Smelly code

In computer programming, how do you know when a program is going bad? First, it begins to smell.

Artificial nose
Medical Photographic Library [CC BY 4.0], via Wikimedia Commons
The term “code smell” describes code that isn’t great. But not only is it not great, it’s probably an indicator of some deeper and larger problems in the program. The analogy, I suppose, is to a dead body in an attic. It smells bad, and you can hide the smell with air freshener… but you should really be doing something about that body in the attic instead.

Here’s an example. I’ll try not to use too much jargon, so forgive me computer science people if it seems like a gross oversimplification. A particular style of programming language is “object-oriented.” Computer programs in object-oriented languages use a lot of little objects, which can be defined as “bits of data and code to manipulate it.” Essentially, objects are little mini-programs that do just one part of the overall task, all fitting together in a modular fashion like Lego.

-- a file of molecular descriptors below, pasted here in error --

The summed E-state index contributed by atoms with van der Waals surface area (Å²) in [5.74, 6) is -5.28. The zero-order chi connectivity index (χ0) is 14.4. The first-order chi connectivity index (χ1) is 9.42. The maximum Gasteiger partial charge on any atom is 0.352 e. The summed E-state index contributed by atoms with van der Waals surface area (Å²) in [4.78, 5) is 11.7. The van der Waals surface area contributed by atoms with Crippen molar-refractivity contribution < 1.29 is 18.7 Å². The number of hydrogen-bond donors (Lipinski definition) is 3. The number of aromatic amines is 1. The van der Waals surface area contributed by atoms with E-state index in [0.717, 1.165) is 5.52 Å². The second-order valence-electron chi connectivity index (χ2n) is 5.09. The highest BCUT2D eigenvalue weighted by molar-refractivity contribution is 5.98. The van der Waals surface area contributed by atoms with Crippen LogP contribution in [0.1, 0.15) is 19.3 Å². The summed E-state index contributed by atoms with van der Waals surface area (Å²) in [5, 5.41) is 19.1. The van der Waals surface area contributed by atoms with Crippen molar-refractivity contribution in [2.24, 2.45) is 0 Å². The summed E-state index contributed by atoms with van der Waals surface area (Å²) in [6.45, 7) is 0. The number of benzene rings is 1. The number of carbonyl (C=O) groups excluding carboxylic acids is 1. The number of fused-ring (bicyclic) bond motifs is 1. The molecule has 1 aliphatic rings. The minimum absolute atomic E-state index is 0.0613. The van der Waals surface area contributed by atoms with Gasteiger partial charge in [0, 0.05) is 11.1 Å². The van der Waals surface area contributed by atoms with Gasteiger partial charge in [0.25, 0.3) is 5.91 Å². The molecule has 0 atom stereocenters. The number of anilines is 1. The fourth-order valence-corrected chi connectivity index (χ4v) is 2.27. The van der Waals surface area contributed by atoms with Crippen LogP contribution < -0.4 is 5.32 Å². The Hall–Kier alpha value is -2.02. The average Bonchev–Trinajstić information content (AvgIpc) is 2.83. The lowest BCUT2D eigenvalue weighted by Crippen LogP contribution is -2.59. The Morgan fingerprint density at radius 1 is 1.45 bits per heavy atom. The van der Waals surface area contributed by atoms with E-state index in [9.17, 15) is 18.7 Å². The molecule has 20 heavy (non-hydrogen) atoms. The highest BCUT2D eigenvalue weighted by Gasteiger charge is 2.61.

This is good for many reasons: you can have different programmers working on different objects at the same time; the program itself can reuse objects, making it smaller and more efficient; if something goes wrong inside an object it’s less likely to spread to other parts of the program.

But! Sometimes you find a program in which one object seems to do everything. Instead of being one cog in the larger machine, the programmers have pretty much thrown a lot of stuff into that one object. It’s a “god object,” and it smells real bad. If a program has an object that does too much, it loses many of the advantages of object-oriented programming, so it’s symptomatic of a larger problem.

Now, this is just one example of a code smell – the Wikipedia article below lists a bunch more, many of which relate to classes (which I am not going to go into, but are basically code that creates objects). I’m just really a fan of this metaphor.



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